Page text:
Russian Federation: First administrative case opened against election watchdog GOLOS in framework of 'foreign agents' law
On 9 April 2013, the Ministry of Justice of the Russian Federation opened a case of administrative violation against the GOLOS Association for the defence of the rights of voters (Golos means “Voice” or “Vote” in Russian) and its executive director Ms Lilya Shibanova. GOLOS is a Russian non-profit organisation which was founded in 2000 for the protection of voters’ rights and the development of civil society.
On 9 April 2013, the Ministry of Justice stated on its official website that GOLOS receives foreign funding and participates in political activity, so the organisation should have registered as a ‘foreign agent’ and, by failing to do so, has infringed Article 19.34(1) ‘Violation of functionning of the non-profit organisation which performs the functions of foreign agent’ of the Code of Administrative Offences of the Russian Federation. On 10 April 2013, the Ministry of Justice will transmit the administrative case against GOLOS to the court. As GOLOS and its executive director have already made public their decision not to register as ‘foreign agent’ under any circumstances, the administrative conviction may be the first step to the closure of the organisation.
The Federal Law “On Introducing Changes to Certain Pieces of Legislation of the Russian Federation as Regards Regulation of Activities of Non-Commercial Organisations Performing the Functions of Foreign Agents”, which came into effect on 21 November 2011, requires that all the organisations that receive foreign funding and are engaged in political activity register as ‘foreign agents’. Since November 2012 when the law came into effect, GOLOS has not received any foreign funding. It would seem that the Ministry of Justice considered the Andrei Sakharov Freedom Award 2012 presented to GOLOS by the Norwegian Helsinki Committee as such. Moreover, the full amount of award, 7700 USD, was sent back immediately after arriving to the bank account of the organisation, as GOLOS deliberately decided not to receive any foreign income.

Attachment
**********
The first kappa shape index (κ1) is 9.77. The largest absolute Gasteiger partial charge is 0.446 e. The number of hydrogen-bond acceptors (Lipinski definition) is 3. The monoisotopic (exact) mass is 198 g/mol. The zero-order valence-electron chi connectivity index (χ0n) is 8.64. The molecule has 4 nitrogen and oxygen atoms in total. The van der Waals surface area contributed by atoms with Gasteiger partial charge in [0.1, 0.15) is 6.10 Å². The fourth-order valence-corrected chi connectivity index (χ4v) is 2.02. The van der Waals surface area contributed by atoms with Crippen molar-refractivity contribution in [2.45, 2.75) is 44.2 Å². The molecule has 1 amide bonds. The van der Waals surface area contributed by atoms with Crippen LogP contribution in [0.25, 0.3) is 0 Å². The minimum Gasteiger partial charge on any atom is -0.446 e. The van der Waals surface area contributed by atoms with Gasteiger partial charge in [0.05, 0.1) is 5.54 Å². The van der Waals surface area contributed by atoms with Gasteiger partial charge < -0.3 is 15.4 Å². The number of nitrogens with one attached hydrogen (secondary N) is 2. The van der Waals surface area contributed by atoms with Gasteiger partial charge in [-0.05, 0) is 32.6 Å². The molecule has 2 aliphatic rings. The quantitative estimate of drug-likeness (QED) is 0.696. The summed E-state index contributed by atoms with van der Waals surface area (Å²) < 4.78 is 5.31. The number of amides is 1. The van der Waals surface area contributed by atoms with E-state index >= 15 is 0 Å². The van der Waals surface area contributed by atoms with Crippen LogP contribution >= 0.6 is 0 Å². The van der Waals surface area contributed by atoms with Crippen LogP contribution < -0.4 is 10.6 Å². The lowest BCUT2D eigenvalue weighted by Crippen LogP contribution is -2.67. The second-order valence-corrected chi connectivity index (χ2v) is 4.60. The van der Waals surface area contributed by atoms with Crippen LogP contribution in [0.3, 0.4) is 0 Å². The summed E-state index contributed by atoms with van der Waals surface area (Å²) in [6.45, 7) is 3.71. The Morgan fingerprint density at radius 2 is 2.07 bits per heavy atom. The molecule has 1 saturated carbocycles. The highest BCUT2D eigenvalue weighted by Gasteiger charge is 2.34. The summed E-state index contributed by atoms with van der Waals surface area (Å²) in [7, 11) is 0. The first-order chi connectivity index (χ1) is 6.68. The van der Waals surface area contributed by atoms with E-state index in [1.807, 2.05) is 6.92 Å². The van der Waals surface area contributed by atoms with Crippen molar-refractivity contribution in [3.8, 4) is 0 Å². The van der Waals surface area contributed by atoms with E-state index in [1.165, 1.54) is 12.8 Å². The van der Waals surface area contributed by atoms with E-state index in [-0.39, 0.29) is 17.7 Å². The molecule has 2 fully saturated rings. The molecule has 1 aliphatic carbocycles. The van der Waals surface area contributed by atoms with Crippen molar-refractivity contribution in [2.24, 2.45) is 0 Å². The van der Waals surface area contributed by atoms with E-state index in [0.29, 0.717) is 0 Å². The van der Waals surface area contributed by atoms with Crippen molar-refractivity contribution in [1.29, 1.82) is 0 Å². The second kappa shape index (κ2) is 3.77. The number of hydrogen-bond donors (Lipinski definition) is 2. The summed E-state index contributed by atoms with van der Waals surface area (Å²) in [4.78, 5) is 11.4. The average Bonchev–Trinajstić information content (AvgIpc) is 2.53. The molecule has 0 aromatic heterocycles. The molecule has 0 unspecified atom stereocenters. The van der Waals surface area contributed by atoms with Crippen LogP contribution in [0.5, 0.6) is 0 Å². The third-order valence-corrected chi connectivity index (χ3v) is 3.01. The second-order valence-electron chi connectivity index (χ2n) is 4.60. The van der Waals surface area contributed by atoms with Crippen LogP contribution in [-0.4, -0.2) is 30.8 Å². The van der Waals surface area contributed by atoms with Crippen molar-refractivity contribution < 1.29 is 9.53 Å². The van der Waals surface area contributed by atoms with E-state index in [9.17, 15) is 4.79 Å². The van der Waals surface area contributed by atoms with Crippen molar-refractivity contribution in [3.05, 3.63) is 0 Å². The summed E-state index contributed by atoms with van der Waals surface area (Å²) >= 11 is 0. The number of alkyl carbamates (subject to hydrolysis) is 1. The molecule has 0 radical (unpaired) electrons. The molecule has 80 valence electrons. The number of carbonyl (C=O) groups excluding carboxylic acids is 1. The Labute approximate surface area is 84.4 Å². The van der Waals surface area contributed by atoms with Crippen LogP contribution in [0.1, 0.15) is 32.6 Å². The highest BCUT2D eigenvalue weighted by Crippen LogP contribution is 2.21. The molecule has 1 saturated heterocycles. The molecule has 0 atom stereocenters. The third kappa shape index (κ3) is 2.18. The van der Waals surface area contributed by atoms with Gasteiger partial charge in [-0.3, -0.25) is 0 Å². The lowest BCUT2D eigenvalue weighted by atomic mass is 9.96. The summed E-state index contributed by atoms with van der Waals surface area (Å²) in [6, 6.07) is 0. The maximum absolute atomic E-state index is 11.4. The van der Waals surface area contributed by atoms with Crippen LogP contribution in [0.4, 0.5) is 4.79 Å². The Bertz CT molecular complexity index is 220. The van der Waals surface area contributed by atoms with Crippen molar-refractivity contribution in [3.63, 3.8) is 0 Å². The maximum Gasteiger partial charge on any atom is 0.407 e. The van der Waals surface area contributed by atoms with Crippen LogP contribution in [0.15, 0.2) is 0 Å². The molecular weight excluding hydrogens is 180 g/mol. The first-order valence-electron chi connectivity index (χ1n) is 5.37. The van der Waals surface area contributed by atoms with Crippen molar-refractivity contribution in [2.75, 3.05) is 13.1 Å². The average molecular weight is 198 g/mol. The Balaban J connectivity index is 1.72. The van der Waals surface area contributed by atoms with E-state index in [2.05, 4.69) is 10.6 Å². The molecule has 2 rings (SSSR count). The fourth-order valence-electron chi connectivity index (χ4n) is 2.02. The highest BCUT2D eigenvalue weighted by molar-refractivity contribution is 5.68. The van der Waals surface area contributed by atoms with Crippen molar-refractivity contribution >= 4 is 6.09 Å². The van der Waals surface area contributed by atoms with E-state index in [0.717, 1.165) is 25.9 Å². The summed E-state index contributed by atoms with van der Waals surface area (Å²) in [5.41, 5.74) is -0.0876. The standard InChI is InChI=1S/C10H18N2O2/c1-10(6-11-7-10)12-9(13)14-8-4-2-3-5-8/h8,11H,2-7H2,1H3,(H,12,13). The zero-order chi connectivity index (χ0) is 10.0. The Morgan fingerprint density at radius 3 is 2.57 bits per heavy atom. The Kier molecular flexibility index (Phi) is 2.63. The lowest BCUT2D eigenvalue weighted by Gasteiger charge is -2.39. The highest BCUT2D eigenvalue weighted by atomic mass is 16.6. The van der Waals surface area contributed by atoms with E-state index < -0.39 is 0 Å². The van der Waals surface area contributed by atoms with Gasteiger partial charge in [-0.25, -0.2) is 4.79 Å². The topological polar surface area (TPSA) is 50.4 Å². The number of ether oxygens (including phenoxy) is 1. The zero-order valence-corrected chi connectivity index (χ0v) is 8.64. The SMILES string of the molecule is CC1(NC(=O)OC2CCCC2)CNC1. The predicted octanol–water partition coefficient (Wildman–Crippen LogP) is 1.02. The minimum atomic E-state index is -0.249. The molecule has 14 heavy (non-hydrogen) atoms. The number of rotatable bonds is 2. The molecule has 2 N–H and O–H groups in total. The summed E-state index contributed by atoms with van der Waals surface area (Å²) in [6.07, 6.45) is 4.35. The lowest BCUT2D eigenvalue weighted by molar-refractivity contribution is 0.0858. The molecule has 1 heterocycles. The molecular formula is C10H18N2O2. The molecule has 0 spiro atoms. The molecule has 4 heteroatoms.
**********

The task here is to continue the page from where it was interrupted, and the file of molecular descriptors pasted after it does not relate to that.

In its statement, the Ministry of Justice also gives the reason why it considers GOLOS to be involved in political activity. Since 2008, GOLOS has been advocating for fair and transparent elections by conducting both long- and short-term election monitoring, by informing citizens about electoral legislation, by managing hotlines for reports of electoral corruption, by holding public events promoting the draft Electoral Code and by publicly discussing important social issues. Because the purpose of GOLOS’ activities is to influence decisions taken by public authorities, according to Ministry of Justice it proves that GOLOS is engaged in ‘political activity’.
The abovementioned Federal Law was criticized in Russia and abroad, including by the United Nations High Commissioner for Human Rights and the Parliamentary Assembly of the Council of Europe, of which Russia is a member.
In March 2013, a wave of inspections of Russian NGOs started and was aimed at ‘exposing’ ‘foreign agents’. In most cases the inspections are carried out by a team of officials from the Office of the Attorney General, the Ministry of Justice, and tax officials.
Front Line Defenders believes that the Federal Law in question infringes the freedom of association in the Russian Federation and puts additional pressure on Russian NGOs undertaking their legitimate and peaceful human rights work. Front Line Defenders recalls that one of legitimate roles of human rights organisations consists in influencing the decision makers and changing public policies, and it cannot be considered as ‘political activity’.
Front Line Defenders considers that the judicial harassment against election watchdog GOLOS by the Ministry of Justice is linked to its legitimate work as election watchdog and violates both domestic legislation and the international commitments of the Russian Federation to ensure the freedom of association.
Front Line Defenders urges the authorities in the Russian Federation to:
1. Immediately withdraw the administrative case against election watchdog GOLOS;
2. Cease targeting all human rights defenders in the Russian Federation and guarantee in all circumstances that they are able to carry out, individually or in association with others, their legitimate human rights activities without fear of reprisals and free of all restrictions including judicial harassment.